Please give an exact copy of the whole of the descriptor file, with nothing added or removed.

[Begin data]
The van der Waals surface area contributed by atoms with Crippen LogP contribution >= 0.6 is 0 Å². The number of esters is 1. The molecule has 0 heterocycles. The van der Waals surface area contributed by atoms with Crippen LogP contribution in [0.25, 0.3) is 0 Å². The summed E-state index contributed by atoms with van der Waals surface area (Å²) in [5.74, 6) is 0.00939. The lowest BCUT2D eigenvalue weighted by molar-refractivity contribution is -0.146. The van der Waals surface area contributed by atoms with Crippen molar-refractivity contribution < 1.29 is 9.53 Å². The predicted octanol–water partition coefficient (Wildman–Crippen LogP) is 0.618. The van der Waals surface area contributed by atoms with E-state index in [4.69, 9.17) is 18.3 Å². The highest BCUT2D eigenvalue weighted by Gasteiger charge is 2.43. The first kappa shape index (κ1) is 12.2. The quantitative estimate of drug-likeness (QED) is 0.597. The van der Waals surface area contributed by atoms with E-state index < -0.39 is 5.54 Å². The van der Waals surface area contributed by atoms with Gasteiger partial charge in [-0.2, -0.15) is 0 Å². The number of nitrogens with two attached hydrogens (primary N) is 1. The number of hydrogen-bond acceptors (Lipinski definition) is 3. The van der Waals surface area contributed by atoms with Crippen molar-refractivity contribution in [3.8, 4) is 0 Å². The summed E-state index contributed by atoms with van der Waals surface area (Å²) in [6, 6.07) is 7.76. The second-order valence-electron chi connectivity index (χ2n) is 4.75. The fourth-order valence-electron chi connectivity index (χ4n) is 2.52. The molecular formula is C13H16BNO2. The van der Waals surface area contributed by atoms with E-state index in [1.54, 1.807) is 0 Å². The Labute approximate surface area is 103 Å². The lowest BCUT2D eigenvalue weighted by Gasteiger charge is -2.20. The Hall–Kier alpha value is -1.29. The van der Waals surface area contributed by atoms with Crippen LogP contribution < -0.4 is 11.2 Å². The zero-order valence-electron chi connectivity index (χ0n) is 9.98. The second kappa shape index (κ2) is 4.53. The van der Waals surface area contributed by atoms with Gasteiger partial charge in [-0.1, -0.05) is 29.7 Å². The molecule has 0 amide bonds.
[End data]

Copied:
The van der Waals surface area contributed by atoms with Crippen LogP contribution >= 0.6 is 0 Å². The number of esters is 1. The molecule has 0 heterocycles. The van der Waals surface area contributed by atoms with Crippen LogP contribution in [0.25, 0.3) is 0 Å². The summed E-state index contributed by atoms with van der Waals surface area (Å²) in [5.74, 6) is 0.00939. The lowest BCUT2D eigenvalue weighted by molar-refractivity contribution is -0.146. The van der Waals surface area contributed by atoms with Crippen molar-refractivity contribution < 1.29 is 9.53 Å². The predicted octanol–water partition coefficient (Wildman–Crippen LogP) is 0.618. The van der Waals surface area contributed by atoms with E-state index in [4.69, 9.17) is 18.3 Å². The highest BCUT2D eigenvalue weighted by Gasteiger charge is 2.43. The first kappa shape index (κ1) is 12.2. The quantitative estimate of drug-likeness (QED) is 0.597. The van der Waals surface area contributed by atoms with E-state index < -0.39 is 5.54 Å². The van der Waals surface area contributed by atoms with Gasteiger partial charge in [-0.2, -0.15) is 0 Å². The number of nitrogens with two attached hydrogens (primary N) is 1. The number of hydrogen-bond acceptors (Lipinski definition) is 3. The van der Waals surface area contributed by atoms with Crippen molar-refractivity contribution in [3.8, 4) is 0 Å². The summed E-state index contributed by atoms with van der Waals surface area (Å²) in [6, 6.07) is 7.76. The second-order valence-electron chi connectivity index (χ2n) is 4.75. The fourth-order valence-electron chi connectivity index (χ4n) is 2.52. The molecular formula is C13H16BNO2. The van der Waals surface area contributed by atoms with E-state index in [1.54, 1.807) is 0 Å². The Labute approximate surface area is 103 Å². The lowest BCUT2D eigenvalue weighted by Gasteiger charge is -2.20. The Hall–Kier alpha value is -1.29. The van der Waals surface area contributed by atoms with Crippen LogP contribution < -0.4 is 11.2 Å². The zero-order valence-electron chi connectivity index (χ0n) is 9.98. The second kappa shape index (κ2) is 4.53. The van der Waals surface area contributed by atoms with Gasteiger partial charge in [-0.1, -0.05) is 29.7 Å². The molecule has 0 amide bonds.